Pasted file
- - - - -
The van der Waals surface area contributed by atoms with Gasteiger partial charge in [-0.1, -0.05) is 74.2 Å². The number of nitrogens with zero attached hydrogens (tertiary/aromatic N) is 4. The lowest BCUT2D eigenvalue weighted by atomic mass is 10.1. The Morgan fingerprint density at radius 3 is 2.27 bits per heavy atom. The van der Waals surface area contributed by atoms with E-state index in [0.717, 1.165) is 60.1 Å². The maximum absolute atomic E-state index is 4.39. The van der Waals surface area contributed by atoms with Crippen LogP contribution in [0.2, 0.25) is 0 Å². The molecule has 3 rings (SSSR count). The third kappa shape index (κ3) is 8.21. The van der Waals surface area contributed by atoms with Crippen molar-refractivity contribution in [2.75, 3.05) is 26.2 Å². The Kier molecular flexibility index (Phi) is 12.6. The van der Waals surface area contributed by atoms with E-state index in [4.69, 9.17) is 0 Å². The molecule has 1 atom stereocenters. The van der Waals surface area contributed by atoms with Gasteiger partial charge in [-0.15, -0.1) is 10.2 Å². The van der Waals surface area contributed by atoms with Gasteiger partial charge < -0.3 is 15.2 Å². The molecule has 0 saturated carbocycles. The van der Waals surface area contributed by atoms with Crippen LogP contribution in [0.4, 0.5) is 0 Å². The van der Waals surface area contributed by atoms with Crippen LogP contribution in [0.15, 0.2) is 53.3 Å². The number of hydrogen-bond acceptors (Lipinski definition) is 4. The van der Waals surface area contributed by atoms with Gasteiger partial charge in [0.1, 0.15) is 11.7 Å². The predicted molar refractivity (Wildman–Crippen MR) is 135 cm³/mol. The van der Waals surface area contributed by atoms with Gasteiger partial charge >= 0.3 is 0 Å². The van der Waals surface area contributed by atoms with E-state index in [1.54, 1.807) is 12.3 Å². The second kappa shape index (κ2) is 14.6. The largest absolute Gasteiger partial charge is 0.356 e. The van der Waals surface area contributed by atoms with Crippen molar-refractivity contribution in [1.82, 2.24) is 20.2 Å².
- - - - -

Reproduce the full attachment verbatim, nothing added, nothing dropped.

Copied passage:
The van der Waals surface area contributed by atoms with Gasteiger partial charge in [-0.1, -0.05) is 74.2 Å². The number of nitrogens with zero attached hydrogens (tertiary/aromatic N) is 4. The lowest BCUT2D eigenvalue weighted by atomic mass is 10.1. The Morgan fingerprint density at radius 3 is 2.27 bits per heavy atom. The van der Waals surface area contributed by atoms with E-state index in [0.717, 1.165) is 60.1 Å². The maximum absolute atomic E-state index is 4.39. The van der Waals surface area contributed by atoms with Crippen LogP contribution in [0.2, 0.25) is 0 Å². The molecule has 3 rings (SSSR count). The third kappa shape index (κ3) is 8.21. The van der Waals surface area contributed by atoms with Crippen molar-refractivity contribution in [2.75, 3.05) is 26.2 Å². The Kier molecular flexibility index (Phi) is 12.6. The van der Waals surface area contributed by atoms with E-state index in [4.69, 9.17) is 0 Å². The molecule has 1 atom stereocenters. The van der Waals surface area contributed by atoms with Gasteiger partial charge in [-0.15, -0.1) is 10.2 Å². The van der Waals surface area contributed by atoms with Gasteiger partial charge < -0.3 is 15.2 Å². The molecule has 0 saturated carbocycles. The van der Waals surface area contributed by atoms with Crippen LogP contribution in [0.4, 0.5) is 0 Å². The van der Waals surface area contributed by atoms with Crippen LogP contribution in [0.15, 0.2) is 53.3 Å². The number of hydrogen-bond acceptors (Lipinski definition) is 4. The van der Waals surface area contributed by atoms with Gasteiger partial charge in [0.1, 0.15) is 11.7 Å². The predicted molar refractivity (Wildman–Crippen MR) is 135 cm³/mol. The van der Waals surface area contributed by atoms with Gasteiger partial charge >= 0.3 is 0 Å². The van der Waals surface area contributed by atoms with E-state index in [1.54, 1.807) is 12.3 Å². The second kappa shape index (κ2) is 14.6. The largest absolute Gasteiger partial charge is 0.356 e. The van der Waals surface area contributed by atoms with Crippen molar-refractivity contribution in [1.82, 2.24) is 20.2 Å².